HP snubbed over blade server standards call

HP is trying to push CompactPCI as a standard for blade servers, but the rest of the industry says it's the wrong technology for the job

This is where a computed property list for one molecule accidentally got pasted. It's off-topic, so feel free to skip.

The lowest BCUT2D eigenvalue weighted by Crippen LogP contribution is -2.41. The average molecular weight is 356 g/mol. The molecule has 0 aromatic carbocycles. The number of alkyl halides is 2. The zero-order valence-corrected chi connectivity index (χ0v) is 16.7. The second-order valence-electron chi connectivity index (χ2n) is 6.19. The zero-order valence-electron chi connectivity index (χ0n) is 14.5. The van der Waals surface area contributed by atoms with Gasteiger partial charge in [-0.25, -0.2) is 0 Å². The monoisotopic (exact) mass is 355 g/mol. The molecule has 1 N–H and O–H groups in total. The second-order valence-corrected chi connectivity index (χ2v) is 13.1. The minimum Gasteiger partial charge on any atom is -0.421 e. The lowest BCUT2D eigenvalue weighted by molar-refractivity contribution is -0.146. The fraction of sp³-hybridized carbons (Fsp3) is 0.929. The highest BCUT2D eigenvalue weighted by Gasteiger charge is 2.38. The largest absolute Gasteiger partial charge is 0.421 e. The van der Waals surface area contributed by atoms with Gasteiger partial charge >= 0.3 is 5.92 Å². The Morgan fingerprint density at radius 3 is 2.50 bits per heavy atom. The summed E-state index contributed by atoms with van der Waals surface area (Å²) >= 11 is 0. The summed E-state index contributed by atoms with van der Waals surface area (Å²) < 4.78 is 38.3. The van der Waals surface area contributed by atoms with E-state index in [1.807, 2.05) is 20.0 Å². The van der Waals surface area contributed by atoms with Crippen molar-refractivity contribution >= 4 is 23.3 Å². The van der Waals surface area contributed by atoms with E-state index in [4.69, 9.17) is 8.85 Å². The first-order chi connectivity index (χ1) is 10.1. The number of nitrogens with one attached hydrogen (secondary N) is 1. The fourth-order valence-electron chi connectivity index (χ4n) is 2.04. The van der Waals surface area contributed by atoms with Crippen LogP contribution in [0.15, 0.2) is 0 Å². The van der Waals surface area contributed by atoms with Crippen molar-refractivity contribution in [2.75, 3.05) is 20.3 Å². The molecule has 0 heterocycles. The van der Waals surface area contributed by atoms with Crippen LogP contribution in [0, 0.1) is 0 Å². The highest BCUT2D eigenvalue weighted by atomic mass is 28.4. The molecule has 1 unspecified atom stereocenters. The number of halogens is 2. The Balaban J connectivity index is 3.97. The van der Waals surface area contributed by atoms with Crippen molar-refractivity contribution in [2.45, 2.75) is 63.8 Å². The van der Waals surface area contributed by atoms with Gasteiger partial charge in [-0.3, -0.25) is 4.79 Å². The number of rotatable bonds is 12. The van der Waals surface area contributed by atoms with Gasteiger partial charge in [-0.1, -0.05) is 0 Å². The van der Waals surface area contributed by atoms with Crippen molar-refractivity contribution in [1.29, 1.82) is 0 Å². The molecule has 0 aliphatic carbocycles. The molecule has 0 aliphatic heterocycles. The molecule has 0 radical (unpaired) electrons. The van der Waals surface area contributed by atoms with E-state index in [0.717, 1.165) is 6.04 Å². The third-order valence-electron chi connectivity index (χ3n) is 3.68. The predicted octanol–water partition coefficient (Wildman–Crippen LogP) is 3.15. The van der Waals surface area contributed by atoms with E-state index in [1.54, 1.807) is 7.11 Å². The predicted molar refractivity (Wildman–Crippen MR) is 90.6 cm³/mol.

Hewlett-Packard has been snubbed by other server manufacturers in its call for a standard for blade servers that would let buyers mix and match blades -- the cards that hold the processors. HP's call was backed up by market research firm Dataquest, which said that although blade server shipments will increase more than tenfold by 2006, a common standard is essential if buyers are to feel comfortable investing in them. But other server manufacturers believe HP is banking on the wrong technology. Blade servers are more economical than conventional servers because they share power supplies, expansion cards and other electronics -- even the case. A single rack-mounted case can typically house dozens of individual server motherboards -- or blades -- each with its own storage. Economies of scale also reduce the amount of power consumed, and the amount of space needed to house large numbers of servers. IBM, Compaq and Hewlett-Packard have all launched or are planning to launch blade servers, hoping to take advantage of the growing interest from buyers. But despite the strong growth predicted for the market, a lack of standards will put off any many potential buyers, according to Dataquest. The firm predicts that although one million blade servers will ship by 2006, only 84,000 servers will ship in 2002. So far, each major server manufacturer is using different card formats and different backplanes, meaning that blades from one manufacturer will not fit into servers from another. "A lack of standards will be a primary market inhibitor as many end users will be reluctant to install a blade server that appears to be proprietary," Jeffrey Hewitt, principal analyst covering servers for Gartner Dataquest's Computing Platform group. "This restriction on blade server demand will encourage the development of a standard designed specifically for blade servers to which the worldwide server vendors adhere. The acceptance of such a standard should help reduce end-user inhibition to install blade servers." On Tuesday, HP launched its OpenBlade specification in an attempt to convince buyers of its open-standards approach. While admitting that OpenBlade is little more than a marketing term for CompactPCI -- the industry standard backplane that HP uses in its blade servers -- the company insists it is not just talk. "From a technical perspective OpenBlade is CompactPCI -- let's not pretend different," said Chris Franklin, HP's enterprise server marketing manager for the UK. "But the idea of OpenBlade is taking CompactPCI and putting our momentum behind it -- we're trying to drive uptake of the CompactPCI standard." However, HP has been unable to convince any of the other big server manufacturers to sign up. Indeed, in an unusual show of unity, the rest of the industry is roundly ignoring HP's call to standardise on CompactPCI. IBM and Compaq have both rejected the standard, saying that it was developed by and for the telco industry, and is too power hungry, too big and too slow for mainstream servers. Compaq is using home-grown blade technology. Ian Stephen, industry standard server group business manager at Compaq UK, said he does not expect to see widespread standards for blade servers for two or three years yet. "It might happen once buyers become more comfortable with the technology," he said, adding that Infiniband could play in important part in that. "But right now we're sticking with Gigabit IP." Compaq's reservation with CompactPCI is that it was developed largely for telecoms customers, said Stephen. Tom Bradicich, IBM's chief technology architect for xSeries servers, agreed, saying blade servers based on CompactPCI are suitable for telcos but "have performance and cost deficiencies" that make them unsuitable for the mainstream server market. IBM will not even use a single backplane across all its servers. Technology from RLX will be used in IBM blade servers destined for the front-end -- Web servers, for instance. Another architecture, called eXcalibur, will debut towards the end of 2002 for application servers and what IBM calls the middle-tier. "The blade phenomenon is bigger than a single product," said Bradicich. "We have dozens of servers, as do our competitors, and as the blade architecture makes its way into the server market it will apply at different points across our portfolio." Like Compaq's Stephen, Bradicich does believe there is a possibility of a standard for mixing and matching blades. "The capability to do that could be developed in the future. It is possible but it is still a few years out." Whatever that standard is, it will not be CompactPCI. "Weakness in power, density and cost mean it is unsuitable for mainstream servers," Bradicich said.


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